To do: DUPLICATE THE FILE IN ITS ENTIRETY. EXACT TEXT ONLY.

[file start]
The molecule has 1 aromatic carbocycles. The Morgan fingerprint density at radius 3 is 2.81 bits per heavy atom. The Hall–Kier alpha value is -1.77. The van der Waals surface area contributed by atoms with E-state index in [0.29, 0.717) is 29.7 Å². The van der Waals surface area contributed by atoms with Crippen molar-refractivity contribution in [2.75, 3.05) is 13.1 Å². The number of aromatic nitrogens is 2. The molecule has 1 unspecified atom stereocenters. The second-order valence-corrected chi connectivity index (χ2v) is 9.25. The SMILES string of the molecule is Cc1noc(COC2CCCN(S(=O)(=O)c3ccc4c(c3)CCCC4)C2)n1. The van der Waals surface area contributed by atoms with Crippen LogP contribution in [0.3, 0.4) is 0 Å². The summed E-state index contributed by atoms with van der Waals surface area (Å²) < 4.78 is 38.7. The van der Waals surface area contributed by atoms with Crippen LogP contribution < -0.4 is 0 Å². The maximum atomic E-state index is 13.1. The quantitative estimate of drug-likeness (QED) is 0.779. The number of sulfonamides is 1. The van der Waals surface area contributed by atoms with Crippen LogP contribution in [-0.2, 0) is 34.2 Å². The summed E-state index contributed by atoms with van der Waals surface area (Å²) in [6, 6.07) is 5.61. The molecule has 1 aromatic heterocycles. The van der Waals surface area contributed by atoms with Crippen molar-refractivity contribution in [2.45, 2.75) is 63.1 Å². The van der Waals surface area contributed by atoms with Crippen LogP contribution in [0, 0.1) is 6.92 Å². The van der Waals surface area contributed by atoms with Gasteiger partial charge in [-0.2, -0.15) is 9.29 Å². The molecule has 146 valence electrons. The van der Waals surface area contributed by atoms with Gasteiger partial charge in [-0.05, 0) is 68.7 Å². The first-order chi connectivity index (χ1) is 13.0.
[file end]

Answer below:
The molecule has 1 aromatic carbocycles. The Morgan fingerprint density at radius 3 is 2.81 bits per heavy atom. The Hall–Kier alpha value is -1.77. The van der Waals surface area contributed by atoms with E-state index in [0.29, 0.717) is 29.7 Å². The van der Waals surface area contributed by atoms with Crippen molar-refractivity contribution in [2.75, 3.05) is 13.1 Å². The number of aromatic nitrogens is 2. The molecule has 1 unspecified atom stereocenters. The second-order valence-corrected chi connectivity index (χ2v) is 9.25. The SMILES string of the molecule is Cc1noc(COC2CCCN(S(=O)(=O)c3ccc4c(c3)CCCC4)C2)n1. The van der Waals surface area contributed by atoms with Crippen LogP contribution in [0.3, 0.4) is 0 Å². The summed E-state index contributed by atoms with van der Waals surface area (Å²) < 4.78 is 38.7. The van der Waals surface area contributed by atoms with Crippen LogP contribution < -0.4 is 0 Å². The maximum atomic E-state index is 13.1. The quantitative estimate of drug-likeness (QED) is 0.779. The number of sulfonamides is 1. The van der Waals surface area contributed by atoms with Crippen LogP contribution in [-0.2, 0) is 34.2 Å². The summed E-state index contributed by atoms with van der Waals surface area (Å²) in [6, 6.07) is 5.61. The molecule has 1 aromatic heterocycles. The van der Waals surface area contributed by atoms with Crippen molar-refractivity contribution in [2.45, 2.75) is 63.1 Å². The van der Waals surface area contributed by atoms with Crippen LogP contribution in [0, 0.1) is 6.92 Å². The van der Waals surface area contributed by atoms with Gasteiger partial charge in [-0.2, -0.15) is 9.29 Å². The molecule has 146 valence electrons. The van der Waals surface area contributed by atoms with Gasteiger partial charge in [-0.05, 0) is 68.7 Å². The first-order chi connectivity index (χ1) is 13.0.